Friday, 11 May 2007

Assimilation and Accommodation

During a most insightful conversation with my son the other evening, he was telling me about some of the kids in his class. One lad, according to my son, is very smelly and nobody wants to hang out with him. I suggested to my son that maybe this lad's parents didn't run him many baths. My son replied that this lad should have more baths anyway.
Clearly, my son is aware of his own responsibilities; he understands that parents are fallible and that he can control his environment. All exciting stuff and another step towards independence.

Jean Piaget referred to two processes used in adaptation: assimilation and accommodation.
Loosely speaking, in assimilation the individual attempts to apply what they know to their surroundings. This can result in a square peg through round hole scenario. Accommodation is about fitting into one's surroundings - adapting as required.
I see a lot of human nature on my commutes each day. It never fails to astound me how few adults are willing to accommodate their surroundings. They will spread themselves over two seats on the bus and refuse to budge when someone tries to sit at their side. Or they will sit next to me and poke me with their elbows and bag, and expand until I am squashed against the window.
I was reading somewhere the other day about types of characters. The writer of the article suggested that there are people who will make the world bend around them, and people who will bend for the world. Assimilators and accommodators. This article, however, frustrated me with its extremism. I see that balance is the key to most things. I imagine a vast set of characteristics per human, each bookended with an extreme. I'd like to think that a world of people whose characteristics are balanced, neatly centred between each extreme, would be a harmonious world.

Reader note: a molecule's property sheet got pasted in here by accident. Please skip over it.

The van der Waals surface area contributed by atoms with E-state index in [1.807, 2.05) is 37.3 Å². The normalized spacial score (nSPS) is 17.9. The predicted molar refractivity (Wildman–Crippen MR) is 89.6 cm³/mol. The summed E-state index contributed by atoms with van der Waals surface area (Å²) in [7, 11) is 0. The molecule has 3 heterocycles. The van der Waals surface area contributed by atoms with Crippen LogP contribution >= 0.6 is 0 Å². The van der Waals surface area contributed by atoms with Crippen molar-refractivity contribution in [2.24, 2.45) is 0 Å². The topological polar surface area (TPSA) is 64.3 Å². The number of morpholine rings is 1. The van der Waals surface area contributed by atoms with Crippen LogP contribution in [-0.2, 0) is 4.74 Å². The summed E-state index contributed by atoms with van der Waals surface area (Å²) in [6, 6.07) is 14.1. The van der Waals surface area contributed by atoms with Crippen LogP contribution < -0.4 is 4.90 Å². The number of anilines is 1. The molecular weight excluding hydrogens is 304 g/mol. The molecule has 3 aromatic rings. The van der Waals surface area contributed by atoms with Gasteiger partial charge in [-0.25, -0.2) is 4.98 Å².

I wonder how my son will deal with peer pressure. Will he assimilate and stick to his guns, or will he accommodate and do what his friends do?
What I love about his work is that it is uncompromising.
I've been inspired lately, and have been bashing out and splicing together disparate ideas and thoughts. My friends have been party to this, and to the evolutionary process. Discussing my current take with a friend, he was disappointed. I had ironed out the oddities and inconsistencies and had neatly blended together a whole pod of initially unconnected (and seemingly unconnectable) ideas. I could see where he was coming from. Part of me agrees that the original, raw stream of consciousness had great novelty value.
But it would have been nigh on impossible to convince any publisher or agent to show interest in the original version. Furthermore, I can imagine that only the most receptive reader would endure such an indulgent string of surreality. That's why I evolved the story: I accommodated.

McKee suggests that creativity is born from limitations. I would concur. What may once have seemed tantamount to 'copping out' now seems to be the responsible and professional attitude towards writing. I continue with my attempts at understanding how readers read and how they translate words into stories and experiences, both imagined and real (I have some thoughts on Mitchell's Ghostwritten to post anon). It is the reader who determines whether that page will be turned or not and, assuming that the pubs and agents are judging their audience correctly, it is only through probing the reader's mind that I will be able to understand the limitations within which I am working.

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